The gigantic indoor, Olympic-size pool was added not long after Neptune Beach opened, along with a giant roller coaster that had superb bay views both day and night. The attraction also boasted outdoor swimming pools and mineral baths. “The Pools” often held celebrity swimming races and shows by world-renowned stars like former Olympian Johnny Weismuller of Tarzan movie fame.
When I last had the great Jack and Elaine LaLanne on my national radio show, he said he enjoyed bringing his pre-TV live audience-participation show and exhibition to Neptune Beach.
“Neptune just had this great atmosphere and it was always jammed with people who wanted to see the tremendous swimming and diving pools with all the fountains, the pristine white sand beach, the sunbathers, the merry-go-round, the steeplechase races,” LaLanne said. “They also had some great restaurants there offering some of the earliest vegetarian dishes I can recall.”
The end of Neptune Beach came all too quickly, when the City Council and the Strehlows opted, in 1939, to close it down. The attraction had run its course and had fallen into some disrepair. Many reasons were cited for its swift demise, most notably the Great Depression, which contributed to the attraction’s bankruptcy.
It had long been reported that many locals and even some tourists found ways to sneak into the park towards the end (like swimming over to the bay side, around and through the fences and wire to just towel off and walk in) without paying admission, which also hurt Neptune Beach financially. But Alamedans also had more entertainment choices once the Bay Bridge was completed, allowing them easier access to San Francisco.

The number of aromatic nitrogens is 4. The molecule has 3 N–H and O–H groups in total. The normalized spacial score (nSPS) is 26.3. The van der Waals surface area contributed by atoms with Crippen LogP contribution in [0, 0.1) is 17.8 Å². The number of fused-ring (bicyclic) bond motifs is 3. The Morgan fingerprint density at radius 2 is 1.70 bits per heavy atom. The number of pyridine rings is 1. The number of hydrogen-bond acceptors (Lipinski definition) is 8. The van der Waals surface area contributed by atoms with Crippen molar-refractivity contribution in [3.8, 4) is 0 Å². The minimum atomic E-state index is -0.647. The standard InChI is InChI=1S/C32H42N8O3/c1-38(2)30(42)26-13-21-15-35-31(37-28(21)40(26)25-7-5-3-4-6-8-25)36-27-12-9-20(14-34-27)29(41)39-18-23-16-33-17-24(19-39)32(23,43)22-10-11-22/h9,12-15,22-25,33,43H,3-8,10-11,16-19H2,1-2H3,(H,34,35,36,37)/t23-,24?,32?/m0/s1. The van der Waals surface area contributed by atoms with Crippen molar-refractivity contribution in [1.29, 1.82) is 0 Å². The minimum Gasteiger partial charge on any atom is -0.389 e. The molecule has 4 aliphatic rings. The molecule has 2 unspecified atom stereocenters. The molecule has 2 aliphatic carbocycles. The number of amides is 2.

Alameda quietly lost some of the resort status it had enjoyed in those years, when wealthy San Franciscans and tourists frequented Neptune Beach. Those visitors took the new car culture up a notch, now driving to Carmel, Yosemite, Lake Tahoe and dare we say it, Hollywood and Los Angeles.
The local papers reported that many heartbroken Alamedans paid homage during Neptune’s deconstruction in 1940, just 22 years after it had opened to great fanfare. Its beautifully landscaped grounds would inspire Oakland’s Children’s Fairyland years later, which, along with Tivoli Gardens, was cited by Walt Disney as his own inspiration for his first theme park, Disneyland.
A few of Neptune Beach’s original, grand resort houses and cottages still exist in some form in Crab Cove, the public shoreline park that now occupies the property. But most every remnant of the park itself – including rides and props – was torn down and sold cheaply to other California amusement parks at an advertised auction. (Playland, for example, purchased Neptune’s famed carousel.)
In a future column, we’ll try to revisit other famous Alameda attractions, including Terrace Baths Park, Sunny Cove Baths from 1908 and Surf Beach Park, with its world champion swimming and diving star, “Alameda’s Mermaid” Nell Schmidt.
Thanks to our great Alameda Historical Society and Alameda Museum for their help and contributions to this column. And thanks to Alameda’s own Andy Pagano, who inspired my interest in Neptune Beach. At his original flagship hardware store, which remains a local business treasure, he used to show off books and videos of Neptune Beach, which were awe-inspiring to many of us neophytes.
For anyone loving nostalgic Playland fun (and shouldn’t history be fun?), I heartily recommend making regular treks to Playland – NOT to the beach in El Cerrito but to Museum Mechanique down near Pier 39 and the Wharf itself. Even though I’ve been up here in the Bay Area since 1979, I still love playing tourist when people come from out of town, and after taking them around San Francisco, what’s better than hitting the Cannery, the Wharf and Pier 39, with a walk to AT&T Park?